Netflix and David Attenborough team up to strike the perfect balance between entertainment and environmental alarmism
Free from the conservative shackles of BBC, David Attenborough, notable narrator of “Planet Earth,” takes nature documentaries where they haven’t been before with “Our Planet,” a new series on Netflix — and it works.
BBC is one of the biggest and oldest broadcasting corporations in the world. It has gained the nickname “Auntie,” short for “Auntie knows best,” due to its unwillingness to listen to criticism, advice or requests from anyone. This stubbornness certainly transferred over to its Natural History Unit, the department that focuses on wildlife series.
The NHU, which brought us Planet Earth I, II and many other nature documentaries, has been criticized for its ambiguous stance on climate change. The debate reached its boiling point when BBC controversially brought in a climate change denier for a climate change interview under the guise of a “balanced” discussion.
It should therefore come as no surprise that BBC’s latest groundbreaking nature program, Planet Earth II, had its faults as well.
Despite its beautifully captivating quality, as its images of bobcats leaping through freezing-cold rivers are, Planet Earth II’s actionable activism for conservation falls short. BBC’s response to these criticisms has been to captivate viewers with its footage in hopes they take action. But its goal is too ambitious and shifts the whole burden of taking action onto the viewer, when the responsibility should be shared with the content creators as well.
So when David Attenborough got the call to make a nature documentary series from the independent entertainment giant Netflix, he jumped at the opportunity and held on tight, like a hungry lion clenching his precious prey.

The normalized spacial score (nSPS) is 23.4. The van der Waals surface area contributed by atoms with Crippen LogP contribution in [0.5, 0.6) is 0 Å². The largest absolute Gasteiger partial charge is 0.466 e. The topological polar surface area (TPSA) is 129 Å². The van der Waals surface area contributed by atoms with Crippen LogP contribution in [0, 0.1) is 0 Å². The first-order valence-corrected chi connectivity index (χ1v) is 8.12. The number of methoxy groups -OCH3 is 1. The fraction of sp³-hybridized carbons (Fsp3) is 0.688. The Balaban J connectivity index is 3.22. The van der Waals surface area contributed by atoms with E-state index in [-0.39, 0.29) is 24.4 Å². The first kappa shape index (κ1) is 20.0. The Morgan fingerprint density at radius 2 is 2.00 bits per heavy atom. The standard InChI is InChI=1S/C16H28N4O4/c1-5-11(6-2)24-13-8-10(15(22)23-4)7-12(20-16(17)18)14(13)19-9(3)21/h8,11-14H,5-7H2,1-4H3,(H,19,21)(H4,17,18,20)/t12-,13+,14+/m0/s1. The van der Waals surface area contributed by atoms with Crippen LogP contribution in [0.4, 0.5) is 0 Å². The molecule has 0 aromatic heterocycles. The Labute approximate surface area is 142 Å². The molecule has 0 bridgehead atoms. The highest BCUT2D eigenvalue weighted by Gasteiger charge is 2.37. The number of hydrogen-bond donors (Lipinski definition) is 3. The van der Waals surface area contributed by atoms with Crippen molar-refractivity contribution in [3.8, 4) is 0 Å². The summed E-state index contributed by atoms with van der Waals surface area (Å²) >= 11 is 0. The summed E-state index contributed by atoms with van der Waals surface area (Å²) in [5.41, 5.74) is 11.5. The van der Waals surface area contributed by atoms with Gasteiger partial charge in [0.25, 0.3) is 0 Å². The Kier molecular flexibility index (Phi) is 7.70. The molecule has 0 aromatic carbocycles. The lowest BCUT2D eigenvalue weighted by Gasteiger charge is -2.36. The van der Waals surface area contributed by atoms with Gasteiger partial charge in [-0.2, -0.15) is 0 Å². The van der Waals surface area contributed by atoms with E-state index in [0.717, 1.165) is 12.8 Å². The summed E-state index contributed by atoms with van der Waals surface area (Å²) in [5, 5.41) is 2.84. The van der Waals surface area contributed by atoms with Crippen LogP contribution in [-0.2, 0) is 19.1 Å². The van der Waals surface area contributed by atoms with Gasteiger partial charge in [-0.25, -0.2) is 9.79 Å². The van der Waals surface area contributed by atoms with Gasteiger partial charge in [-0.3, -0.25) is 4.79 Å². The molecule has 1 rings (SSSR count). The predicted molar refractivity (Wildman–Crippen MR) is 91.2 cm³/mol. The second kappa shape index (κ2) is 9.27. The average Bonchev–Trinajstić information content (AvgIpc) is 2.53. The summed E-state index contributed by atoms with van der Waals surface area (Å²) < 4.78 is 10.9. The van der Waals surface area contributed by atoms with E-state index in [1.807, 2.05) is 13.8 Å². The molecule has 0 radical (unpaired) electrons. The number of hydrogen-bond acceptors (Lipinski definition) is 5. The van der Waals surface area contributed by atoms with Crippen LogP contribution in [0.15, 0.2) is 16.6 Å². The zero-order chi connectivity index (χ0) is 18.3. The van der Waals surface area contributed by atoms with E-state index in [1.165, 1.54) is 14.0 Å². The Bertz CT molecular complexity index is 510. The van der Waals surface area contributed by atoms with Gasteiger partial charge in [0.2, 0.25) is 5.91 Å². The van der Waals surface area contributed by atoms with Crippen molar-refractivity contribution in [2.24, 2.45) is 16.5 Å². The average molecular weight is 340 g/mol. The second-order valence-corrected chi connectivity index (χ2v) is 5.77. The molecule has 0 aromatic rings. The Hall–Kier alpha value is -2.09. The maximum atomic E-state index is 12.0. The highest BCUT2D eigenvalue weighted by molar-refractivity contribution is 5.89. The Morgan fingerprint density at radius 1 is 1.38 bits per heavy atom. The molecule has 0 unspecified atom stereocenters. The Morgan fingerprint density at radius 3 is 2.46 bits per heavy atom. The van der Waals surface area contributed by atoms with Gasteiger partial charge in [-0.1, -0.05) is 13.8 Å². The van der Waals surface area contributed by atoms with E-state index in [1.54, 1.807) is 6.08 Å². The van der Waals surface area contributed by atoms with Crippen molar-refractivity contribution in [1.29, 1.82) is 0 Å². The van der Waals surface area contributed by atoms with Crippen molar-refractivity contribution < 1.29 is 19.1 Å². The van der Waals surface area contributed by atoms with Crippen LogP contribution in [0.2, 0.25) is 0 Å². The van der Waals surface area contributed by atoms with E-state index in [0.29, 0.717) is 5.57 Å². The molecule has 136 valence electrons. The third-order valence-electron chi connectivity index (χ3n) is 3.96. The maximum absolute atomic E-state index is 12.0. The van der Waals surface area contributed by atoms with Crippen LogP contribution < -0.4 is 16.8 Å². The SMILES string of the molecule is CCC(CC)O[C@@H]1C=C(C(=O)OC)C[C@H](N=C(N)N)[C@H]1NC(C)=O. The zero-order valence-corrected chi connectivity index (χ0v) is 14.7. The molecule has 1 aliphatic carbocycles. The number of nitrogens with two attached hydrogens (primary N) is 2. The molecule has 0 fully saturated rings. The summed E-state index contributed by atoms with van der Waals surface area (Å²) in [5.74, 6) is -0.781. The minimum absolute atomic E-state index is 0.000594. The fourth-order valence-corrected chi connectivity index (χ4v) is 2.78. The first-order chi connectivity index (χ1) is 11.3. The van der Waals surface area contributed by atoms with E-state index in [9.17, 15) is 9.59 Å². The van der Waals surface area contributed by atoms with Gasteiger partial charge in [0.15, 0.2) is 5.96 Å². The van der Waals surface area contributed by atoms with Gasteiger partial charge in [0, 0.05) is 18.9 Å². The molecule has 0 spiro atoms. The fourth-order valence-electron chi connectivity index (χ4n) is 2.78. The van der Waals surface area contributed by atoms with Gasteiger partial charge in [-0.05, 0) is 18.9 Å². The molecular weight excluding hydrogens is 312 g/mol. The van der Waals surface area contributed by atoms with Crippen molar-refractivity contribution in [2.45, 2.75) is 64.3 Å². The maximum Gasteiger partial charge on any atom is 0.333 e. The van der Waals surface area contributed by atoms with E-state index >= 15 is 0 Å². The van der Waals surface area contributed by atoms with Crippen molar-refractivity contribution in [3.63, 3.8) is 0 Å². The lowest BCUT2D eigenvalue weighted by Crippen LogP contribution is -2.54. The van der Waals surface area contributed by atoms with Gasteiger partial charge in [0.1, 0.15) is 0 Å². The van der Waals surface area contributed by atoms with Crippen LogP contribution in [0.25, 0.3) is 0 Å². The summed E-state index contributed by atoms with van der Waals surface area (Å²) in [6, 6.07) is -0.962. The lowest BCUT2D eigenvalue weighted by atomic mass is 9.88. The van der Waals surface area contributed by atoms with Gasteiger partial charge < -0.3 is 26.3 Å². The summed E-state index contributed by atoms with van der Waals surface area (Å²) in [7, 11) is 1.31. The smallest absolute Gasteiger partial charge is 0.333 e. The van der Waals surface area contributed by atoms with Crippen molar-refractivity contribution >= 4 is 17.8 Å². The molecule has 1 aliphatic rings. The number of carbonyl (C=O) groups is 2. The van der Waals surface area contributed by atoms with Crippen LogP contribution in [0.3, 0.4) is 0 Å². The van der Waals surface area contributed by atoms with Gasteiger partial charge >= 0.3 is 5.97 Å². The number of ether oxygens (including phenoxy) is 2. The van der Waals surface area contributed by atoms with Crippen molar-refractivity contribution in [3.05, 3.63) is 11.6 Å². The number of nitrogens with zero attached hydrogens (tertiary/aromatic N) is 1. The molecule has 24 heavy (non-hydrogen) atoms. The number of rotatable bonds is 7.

But Attenborough had to be careful. “Every time the bell rings, every time that image [of a threatened animal] comes up, do you say, ‘Remember, they are in danger’? How often do you say this without becoming a real turn-off?” Attenborough said in November 2018.
How do you keep an audience entertained while simultaneously educating them about the perils of climate change?
In the second episode of “Our Planet,” Attenborough takes us to the cold coastal waters of northeastern Russia. Walruses, after having their crustacean and sea cucumber feast, try to find ice sheets to rest on — but come up short.
In the absence of their usual resting habitat, the walruses scramble to their closest land, a rocky, narrow island. The largest gathering of walruses on the planet, over 100,000 of them, is forced to compromise and adapt to their current circumstances. Packed like sardines, the clumsy, two-ton mammals scramble over each other in search of space, killing smaller walruses and resulting in vicious encounters and deadly stampedes.
In the quest for peace and rest, some walruses make it through the crowded mob, only to find a steep rocky incline leading to a heavenly space to rest. The determined walruses use forelimbs designed for swimming to crawl up the steep slope and reach the promised land. But as we all learn at some point in this cruel world, there is no heaven on earth.
After waking up from their lengthy slumbers, the walruses start regrouping and making their way to water for another feast. And the lucky walruses up on the rocky cliff have no intentions of being left behind. But with their lack of agility and poor descending skills, the heavy and ungraceful walruses are stuck on an 80-meter rocky cliff. Hunger leads us animals to great lengths, some never meant to be reached.
With their poor eyesight, the naïve walruses’ desperation proves too great to ignore any longer, and the desire to regroup and aching hunger leads them to take a leap of faith. The walruses fall 80 feet to a rocky end. And as the camera zooms out, we see a pile of corpses, hundreds of walruses, pushed to limits beyond their natural capabilities in order to adapt to their changing environment. The foreshadowing of overpopulation issues and resemblance to climate refugees are hard not to see.
Throughout the series, Attenborough doesn’t shy away from telling us that we are responsible for these issues. But the alarmism is compensated with hope and optimism, showing how the amazing footage you’re watching has been possible because of conservation efforts. The end of every episode always segues to ways viewers can help, and directs them to the series’ website for actionable steps to conserve our planet.
And that’s “Our Planet,” striking the perfect balance between entertainment and environmental alarmism.
Written by: Daniel Oropeza — firstname.lastname@example.org
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